Clinton-Dix is athletic and can play the center field safety role. He missed two games last year because of a suspension for accepting a loan from an assistant strength and conditioning coach. He finished the season with 52 tackles and two interceptions. In 2012, he had five interceptions.

The Cowboys' defense is predicated on the pass rush and turnovers. Clinton-Dix could help with the latter, but the Cowboys need a lot of help with the former.

Two years ago, the Cowboys were high on Alabama safety Mark Barron but traded up to get cornerback Morris Claiborne with the sixth overall pick. Barron went one selection later to the Tampa Bay Buccaneers.

Something else to note is Jason Garrett's relationship with Alabama coach Nick Saban. Garrett was on his staff with the Miami Dolphins and considers Saban one of his mentors. He will know all he needs to know about the Alabama players heading into the draft.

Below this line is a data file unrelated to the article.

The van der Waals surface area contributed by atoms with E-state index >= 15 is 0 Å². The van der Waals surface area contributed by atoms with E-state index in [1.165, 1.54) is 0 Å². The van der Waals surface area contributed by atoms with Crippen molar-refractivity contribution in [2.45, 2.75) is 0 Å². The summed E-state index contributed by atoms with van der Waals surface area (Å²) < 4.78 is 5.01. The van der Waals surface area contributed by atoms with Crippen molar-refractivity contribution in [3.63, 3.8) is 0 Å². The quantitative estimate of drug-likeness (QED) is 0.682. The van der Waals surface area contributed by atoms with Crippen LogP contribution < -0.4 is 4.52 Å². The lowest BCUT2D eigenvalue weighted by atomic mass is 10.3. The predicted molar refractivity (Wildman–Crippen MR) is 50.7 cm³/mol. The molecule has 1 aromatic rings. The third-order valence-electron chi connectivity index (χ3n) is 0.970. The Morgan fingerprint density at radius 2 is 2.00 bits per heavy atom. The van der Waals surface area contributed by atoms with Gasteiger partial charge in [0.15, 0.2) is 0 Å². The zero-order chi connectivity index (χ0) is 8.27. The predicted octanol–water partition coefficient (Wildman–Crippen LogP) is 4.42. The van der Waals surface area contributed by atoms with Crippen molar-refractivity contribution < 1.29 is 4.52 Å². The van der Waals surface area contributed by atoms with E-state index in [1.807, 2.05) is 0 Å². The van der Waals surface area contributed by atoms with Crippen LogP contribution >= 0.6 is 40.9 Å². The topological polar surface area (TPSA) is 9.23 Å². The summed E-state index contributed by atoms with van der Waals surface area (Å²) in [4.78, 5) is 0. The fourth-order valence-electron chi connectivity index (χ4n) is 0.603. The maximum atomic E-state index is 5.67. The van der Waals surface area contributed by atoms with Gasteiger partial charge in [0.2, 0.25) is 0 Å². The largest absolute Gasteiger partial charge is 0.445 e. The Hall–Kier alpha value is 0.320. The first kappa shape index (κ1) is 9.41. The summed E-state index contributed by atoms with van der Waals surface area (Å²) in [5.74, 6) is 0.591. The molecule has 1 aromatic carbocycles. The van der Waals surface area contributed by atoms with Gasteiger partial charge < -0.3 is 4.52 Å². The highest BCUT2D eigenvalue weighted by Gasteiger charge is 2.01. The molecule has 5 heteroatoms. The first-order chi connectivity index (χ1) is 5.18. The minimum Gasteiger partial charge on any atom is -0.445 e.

NFC Teams: East | West | North | South AFC: East | West | North | South

TAMPA, Fla. -- The All-NFC South team is out, and the Tampa Bay Buccaneers fared about as well as you'd expect from a 4-12 team.

Five members of the Buccaneers were chosen to the team, which was chosen by the four writers who cover the division's teams. Let's start with the offense because that will be short.

Wide receiver Vincent Jackson was the only member of the Bucs' offense selected. He deserved it because he put up solid numbers despite drawing constant double-teams after No. 2 receiver Mike Williams went out with an injury just before midseason.

Now, let's flip over to the defense, where the Bucs fared pretty well. They placed four players on the defense, and none of them is a surprise. Gerald McCoy might be the best all-around defensive tackle in the game right now. Second-year linebacker Lavonte David had a breakthrough season and established himself as one of the top players in the league at his position.